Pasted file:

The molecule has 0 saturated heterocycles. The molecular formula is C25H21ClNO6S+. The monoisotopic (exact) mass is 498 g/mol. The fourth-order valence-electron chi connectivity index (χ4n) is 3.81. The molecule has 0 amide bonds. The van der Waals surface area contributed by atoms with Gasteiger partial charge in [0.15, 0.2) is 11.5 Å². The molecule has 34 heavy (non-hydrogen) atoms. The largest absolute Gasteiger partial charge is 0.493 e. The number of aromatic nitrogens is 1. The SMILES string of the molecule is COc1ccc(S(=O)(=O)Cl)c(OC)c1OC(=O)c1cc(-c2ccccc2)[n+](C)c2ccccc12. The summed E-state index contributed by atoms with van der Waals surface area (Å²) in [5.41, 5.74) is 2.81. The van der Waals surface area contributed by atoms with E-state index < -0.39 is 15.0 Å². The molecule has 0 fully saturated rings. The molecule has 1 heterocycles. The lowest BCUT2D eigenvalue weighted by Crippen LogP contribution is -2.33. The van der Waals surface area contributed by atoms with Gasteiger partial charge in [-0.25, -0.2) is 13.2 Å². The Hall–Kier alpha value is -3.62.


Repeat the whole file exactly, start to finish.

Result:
The molecule has 0 saturated heterocycles. The molecular formula is C25H21ClNO6S+. The monoisotopic (exact) mass is 498 g/mol. The fourth-order valence-electron chi connectivity index (χ4n) is 3.81. The molecule has 0 amide bonds. The van der Waals surface area contributed by atoms with Gasteiger partial charge in [0.15, 0.2) is 11.5 Å². The molecule has 34 heavy (non-hydrogen) atoms. The largest absolute Gasteiger partial charge is 0.493 e. The number of aromatic nitrogens is 1. The SMILES string of the molecule is COc1ccc(S(=O)(=O)Cl)c(OC)c1OC(=O)c1cc(-c2ccccc2)[n+](C)c2ccccc12. The summed E-state index contributed by atoms with van der Waals surface area (Å²) in [5.41, 5.74) is 2.81. The van der Waals surface area contributed by atoms with E-state index < -0.39 is 15.0 Å². The molecule has 0 fully saturated rings. The molecule has 1 heterocycles. The lowest BCUT2D eigenvalue weighted by Crippen LogP contribution is -2.33. The van der Waals surface area contributed by atoms with Gasteiger partial charge in [-0.25, -0.2) is 13.2 Å². The Hall–Kier alpha value is -3.62.